One of the pleasures of an Ina Garten recipe is that it predictably yields a yummy product. Sure, it could have something to do with the talent of the recipe creator—and I don’t want to take too much away from that—but part of the credit must go to ingredient lists that go something like: 1 cup of butter, ½ cup of oil, 1 and ½ cup of sugar, 1 cup heavy whipping cream, ½ cup chocolate chips, 4 large eggs, etc. (I’m only slightly exaggerating here…) With a lot of fats and sugars, it’s hard not to like the end result.
On the flip side is something like a Martha Stewart’s Healthy Quick Cook recipe. Sometimes the austerity of one of those recipes makes me shrink in horror. I know that today’s fat-laden cooking might be a tad unhealthy for us, but surely original culinary artists didn’t really intend that we whip up everything with cooking-spray coated non-stick pans and evaporated skim milks?
So, I cheat. I convince myself that I am cooking something “healthy” by choosing a recipe from Martha Stewart’s cookbook Healthy Quick Cook, and then I add some fat—but not too much! A little bit of fat does add a lot of flavor though…
Case in point. I like Martha Stewart’s Sage Egg-White Frittata, but I find 1 cup of chanterelles a bit expensive, and I only usually have 3-4 eggs whites leftover from a weekend baking event. I rarely have the recipe’s required 9 egg whites around! So, I improvise.
Here’s a link to Martha’s recipe so that you can have the less fat original version which was my inspiration, but you can also follow my (dare I say, “tastier”?) version.
4 egg whites
2 T butter
1 t olive oil
1 and ½ cups mixed mushrooms (including some cremini), sliced thickly
about 12 whole small and medium sage leaves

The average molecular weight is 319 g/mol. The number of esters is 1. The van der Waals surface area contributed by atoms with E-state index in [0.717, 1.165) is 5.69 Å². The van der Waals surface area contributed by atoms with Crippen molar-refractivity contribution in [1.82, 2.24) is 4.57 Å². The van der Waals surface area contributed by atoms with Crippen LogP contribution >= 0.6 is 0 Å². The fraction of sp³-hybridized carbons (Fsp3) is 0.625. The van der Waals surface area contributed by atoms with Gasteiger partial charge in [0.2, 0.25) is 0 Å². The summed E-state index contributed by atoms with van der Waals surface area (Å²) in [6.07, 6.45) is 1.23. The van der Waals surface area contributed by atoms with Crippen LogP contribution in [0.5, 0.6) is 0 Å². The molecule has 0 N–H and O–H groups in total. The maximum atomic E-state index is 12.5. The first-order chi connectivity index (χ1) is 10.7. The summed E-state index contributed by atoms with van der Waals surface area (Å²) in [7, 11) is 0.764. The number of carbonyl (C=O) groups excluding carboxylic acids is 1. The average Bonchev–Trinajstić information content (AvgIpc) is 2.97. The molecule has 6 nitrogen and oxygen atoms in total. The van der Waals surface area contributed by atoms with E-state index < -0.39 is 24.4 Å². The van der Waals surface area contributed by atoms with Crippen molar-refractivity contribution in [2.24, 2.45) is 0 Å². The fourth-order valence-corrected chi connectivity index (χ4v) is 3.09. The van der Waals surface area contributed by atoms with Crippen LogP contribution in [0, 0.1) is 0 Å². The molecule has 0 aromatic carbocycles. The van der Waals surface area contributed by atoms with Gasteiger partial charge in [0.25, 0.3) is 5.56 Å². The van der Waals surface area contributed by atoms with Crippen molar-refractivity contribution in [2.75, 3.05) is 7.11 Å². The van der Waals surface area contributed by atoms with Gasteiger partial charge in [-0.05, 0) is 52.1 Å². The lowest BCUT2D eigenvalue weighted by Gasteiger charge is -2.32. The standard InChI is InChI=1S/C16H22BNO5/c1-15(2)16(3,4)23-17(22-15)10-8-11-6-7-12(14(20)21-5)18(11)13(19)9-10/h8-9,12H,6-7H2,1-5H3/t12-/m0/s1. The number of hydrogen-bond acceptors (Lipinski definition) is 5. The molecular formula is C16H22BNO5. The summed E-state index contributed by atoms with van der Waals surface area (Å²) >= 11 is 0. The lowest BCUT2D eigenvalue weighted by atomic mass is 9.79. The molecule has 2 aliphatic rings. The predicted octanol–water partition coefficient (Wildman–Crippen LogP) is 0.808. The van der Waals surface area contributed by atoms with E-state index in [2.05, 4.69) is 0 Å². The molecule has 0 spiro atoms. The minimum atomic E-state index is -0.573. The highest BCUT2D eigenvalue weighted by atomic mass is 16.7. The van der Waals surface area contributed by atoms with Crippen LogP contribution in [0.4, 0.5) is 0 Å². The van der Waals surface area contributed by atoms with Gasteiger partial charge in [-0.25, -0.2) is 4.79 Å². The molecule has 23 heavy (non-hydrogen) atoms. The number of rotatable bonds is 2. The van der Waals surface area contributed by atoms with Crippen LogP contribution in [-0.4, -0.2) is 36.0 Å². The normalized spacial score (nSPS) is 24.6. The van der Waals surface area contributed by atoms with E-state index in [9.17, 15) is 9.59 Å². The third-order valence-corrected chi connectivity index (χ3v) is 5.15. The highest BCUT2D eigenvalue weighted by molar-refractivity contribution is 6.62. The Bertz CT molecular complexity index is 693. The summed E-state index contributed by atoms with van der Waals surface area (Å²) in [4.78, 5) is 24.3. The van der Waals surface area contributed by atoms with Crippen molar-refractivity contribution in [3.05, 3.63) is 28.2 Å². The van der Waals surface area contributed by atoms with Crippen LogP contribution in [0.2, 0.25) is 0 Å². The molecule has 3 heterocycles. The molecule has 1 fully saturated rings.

1-2 oz. (ie, to taste) crumbled gorgonzola
(NOTE: Don’t worry too much about the exact numbers of eggs and egg whites. The idea is to use egg whites you have around after you made some crème brulee—or whatever! How about some combination that would roughly equal 12 white or yolk parts? That is, 6 whole eggs is fine; or 8 egg white and 2 whole eggs. Do make sure though that you do include at least 2 whole eggs for flavor and color.)
1. Whisk together the egg whites and the whole eggs and lightly salt and pepper.
2. Melt 1 T of butter in an oven-safe 10 inch non-stick skillet over medium heat until it foams. Dump the mushroom slices in a single layer, quickly stir around to coat them with the fat, and then let sit—without stirring—for a couple of minutes. Then stir to redistribute and let sit again for another couple of minutes. Continue until mushrooms release a nice fragrance and the slices are getting lightly browned. Remove to a plate and then salt and pepper to taste.
3. Turn the broiler on, and wipe the skillet clean with paper towel. Place pan back on medium to medium-high heat (depending on your stove) and melt the remaining 1 T butter and the 1 t olive oil until hot and the butter is lightly foaming.
4. Whisk the eggs mixture again—just to recombine—and then dump the browned mushroom into the egg mixture. Then, pour the egg/mushroom mixture into the hot butter/oil. Throw on the sage leaves on top of the egg mixture, and let sit for 2 minutes. Rotating the pan and tilting it slightly to one side, slide a thin spatula underneath the settling frittata and let the runny egg mixture flow to bottom of pan. Do this evenly throughout until the top is only slightly wet. Altogether, this process should take about 5 minutes from the time you pour the egg mixture into the skillet.
5. Place the pan under the broiler with the heat about 6 inches from the top of the frittata and cook for 1 minute. Then pull out the pan and scatter the gorgonzola crumbles on top and place back under the broiler for 1 minute longer. You can check to make sure that the frittata has assumed a puffed up and lovely light brown color and that the cheese is nicely melted.
Remove from oven, slide onto a cutting board, cut into slices, and enjoy with some French bread and a light salad.